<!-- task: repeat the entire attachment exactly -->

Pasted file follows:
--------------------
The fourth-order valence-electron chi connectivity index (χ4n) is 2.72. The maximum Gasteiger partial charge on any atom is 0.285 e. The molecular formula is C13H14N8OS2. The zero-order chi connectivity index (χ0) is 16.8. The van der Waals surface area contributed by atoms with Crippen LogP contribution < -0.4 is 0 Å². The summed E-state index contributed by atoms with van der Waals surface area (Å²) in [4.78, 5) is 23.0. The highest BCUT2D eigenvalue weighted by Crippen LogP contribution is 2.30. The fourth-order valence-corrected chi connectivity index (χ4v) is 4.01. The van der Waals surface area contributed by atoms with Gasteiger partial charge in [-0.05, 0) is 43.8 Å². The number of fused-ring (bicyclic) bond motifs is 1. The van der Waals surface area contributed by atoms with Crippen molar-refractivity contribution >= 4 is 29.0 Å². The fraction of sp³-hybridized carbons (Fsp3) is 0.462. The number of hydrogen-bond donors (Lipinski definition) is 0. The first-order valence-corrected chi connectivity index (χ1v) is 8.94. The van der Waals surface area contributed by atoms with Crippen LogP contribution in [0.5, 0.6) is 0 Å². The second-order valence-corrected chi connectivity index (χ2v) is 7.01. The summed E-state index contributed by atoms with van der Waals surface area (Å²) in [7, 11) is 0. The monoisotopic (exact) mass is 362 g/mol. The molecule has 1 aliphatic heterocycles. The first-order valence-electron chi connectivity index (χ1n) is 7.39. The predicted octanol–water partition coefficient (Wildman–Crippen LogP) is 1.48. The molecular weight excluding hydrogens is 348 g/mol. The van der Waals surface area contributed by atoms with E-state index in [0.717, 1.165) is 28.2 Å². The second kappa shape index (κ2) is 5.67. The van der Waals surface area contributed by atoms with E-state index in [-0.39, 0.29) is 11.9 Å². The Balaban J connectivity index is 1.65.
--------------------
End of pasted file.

The fourth-order valence-electron chi connectivity index (χ4n) is 2.72. The maximum Gasteiger partial charge on any atom is 0.285 e. The molecular formula is C13H14N8OS2. The zero-order chi connectivity index (χ0) is 16.8. The van der Waals surface area contributed by atoms with Crippen LogP contribution < -0.4 is 0 Å². The summed E-state index contributed by atoms with van der Waals surface area (Å²) in [4.78, 5) is 23.0. The highest BCUT2D eigenvalue weighted by Crippen LogP contribution is 2.30. The fourth-order valence-corrected chi connectivity index (χ4v) is 4.01. The van der Waals surface area contributed by atoms with Gasteiger partial charge in [-0.05, 0) is 43.8 Å². The number of fused-ring (bicyclic) bond motifs is 1. The van der Waals surface area contributed by atoms with Crippen molar-refractivity contribution >= 4 is 29.0 Å². The fraction of sp³-hybridized carbons (Fsp3) is 0.462. The number of hydrogen-bond donors (Lipinski definition) is 0. The first-order valence-corrected chi connectivity index (χ1v) is 8.94. The van der Waals surface area contributed by atoms with Crippen LogP contribution in [0.5, 0.6) is 0 Å². The second-order valence-corrected chi connectivity index (χ2v) is 7.01. The summed E-state index contributed by atoms with van der Waals surface area (Å²) in [7, 11) is 0. The monoisotopic (exact) mass is 362 g/mol. The molecule has 1 aliphatic heterocycles. The first-order valence-electron chi connectivity index (χ1n) is 7.39. The predicted octanol–water partition coefficient (Wildman–Crippen LogP) is 1.48. The molecular weight excluding hydrogens is 348 g/mol. The van der Waals surface area contributed by atoms with E-state index in [0.717, 1.165) is 28.2 Å². The second kappa shape index (κ2) is 5.67. The van der Waals surface area contributed by atoms with E-state index in [-0.39, 0.29) is 11.9 Å². The Balaban J connectivity index is 1.65.